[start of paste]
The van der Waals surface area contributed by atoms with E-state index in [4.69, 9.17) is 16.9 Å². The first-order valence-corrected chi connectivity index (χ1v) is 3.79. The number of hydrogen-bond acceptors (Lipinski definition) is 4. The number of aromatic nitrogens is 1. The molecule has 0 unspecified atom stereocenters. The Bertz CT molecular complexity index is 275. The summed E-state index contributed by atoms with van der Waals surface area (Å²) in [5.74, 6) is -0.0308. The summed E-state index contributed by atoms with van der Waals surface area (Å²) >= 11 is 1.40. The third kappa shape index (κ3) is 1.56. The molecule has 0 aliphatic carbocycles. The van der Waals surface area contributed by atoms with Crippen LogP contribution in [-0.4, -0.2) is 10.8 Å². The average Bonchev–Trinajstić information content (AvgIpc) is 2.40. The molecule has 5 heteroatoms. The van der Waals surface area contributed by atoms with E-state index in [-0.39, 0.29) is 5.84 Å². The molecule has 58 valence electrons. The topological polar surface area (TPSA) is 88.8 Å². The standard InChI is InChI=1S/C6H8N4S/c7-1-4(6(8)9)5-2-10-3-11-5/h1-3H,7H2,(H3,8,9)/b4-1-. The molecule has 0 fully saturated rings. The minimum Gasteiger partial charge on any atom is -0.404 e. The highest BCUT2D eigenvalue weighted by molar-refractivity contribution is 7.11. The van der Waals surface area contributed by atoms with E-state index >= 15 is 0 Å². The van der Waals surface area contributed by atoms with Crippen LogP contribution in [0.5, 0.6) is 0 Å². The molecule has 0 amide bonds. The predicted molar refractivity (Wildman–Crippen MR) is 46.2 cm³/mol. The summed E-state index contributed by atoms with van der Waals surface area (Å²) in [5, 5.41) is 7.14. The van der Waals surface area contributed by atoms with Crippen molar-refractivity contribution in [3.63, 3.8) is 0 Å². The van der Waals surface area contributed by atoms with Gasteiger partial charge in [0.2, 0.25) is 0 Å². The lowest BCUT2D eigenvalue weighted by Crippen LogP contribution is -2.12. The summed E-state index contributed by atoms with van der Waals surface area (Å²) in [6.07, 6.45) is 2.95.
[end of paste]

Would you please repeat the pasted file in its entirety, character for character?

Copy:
The van der Waals surface area contributed by atoms with E-state index in [4.69, 9.17) is 16.9 Å². The first-order valence-corrected chi connectivity index (χ1v) is 3.79. The number of hydrogen-bond acceptors (Lipinski definition) is 4. The number of aromatic nitrogens is 1. The molecule has 0 unspecified atom stereocenters. The Bertz CT molecular complexity index is 275. The summed E-state index contributed by atoms with van der Waals surface area (Å²) in [5.74, 6) is -0.0308. The summed E-state index contributed by atoms with van der Waals surface area (Å²) >= 11 is 1.40. The third kappa shape index (κ3) is 1.56. The molecule has 0 aliphatic carbocycles. The van der Waals surface area contributed by atoms with Crippen LogP contribution in [-0.4, -0.2) is 10.8 Å². The average Bonchev–Trinajstić information content (AvgIpc) is 2.40. The molecule has 5 heteroatoms. The van der Waals surface area contributed by atoms with E-state index in [-0.39, 0.29) is 5.84 Å². The molecule has 58 valence electrons. The topological polar surface area (TPSA) is 88.8 Å². The standard InChI is InChI=1S/C6H8N4S/c7-1-4(6(8)9)5-2-10-3-11-5/h1-3H,7H2,(H3,8,9)/b4-1-. The molecule has 0 fully saturated rings. The minimum Gasteiger partial charge on any atom is -0.404 e. The highest BCUT2D eigenvalue weighted by molar-refractivity contribution is 7.11. The van der Waals surface area contributed by atoms with E-state index >= 15 is 0 Å². The van der Waals surface area contributed by atoms with Crippen LogP contribution in [0.5, 0.6) is 0 Å². The molecule has 0 amide bonds. The predicted molar refractivity (Wildman–Crippen MR) is 46.2 cm³/mol. The summed E-state index contributed by atoms with van der Waals surface area (Å²) in [5, 5.41) is 7.14. The van der Waals surface area contributed by atoms with Crippen molar-refractivity contribution in [3.63, 3.8) is 0 Å². The van der Waals surface area contributed by atoms with Gasteiger partial charge in [0.2, 0.25) is 0 Å². The lowest BCUT2D eigenvalue weighted by Crippen LogP contribution is -2.12. The summed E-state index contributed by atoms with van der Waals surface area (Å²) in [6.07, 6.45) is 2.95.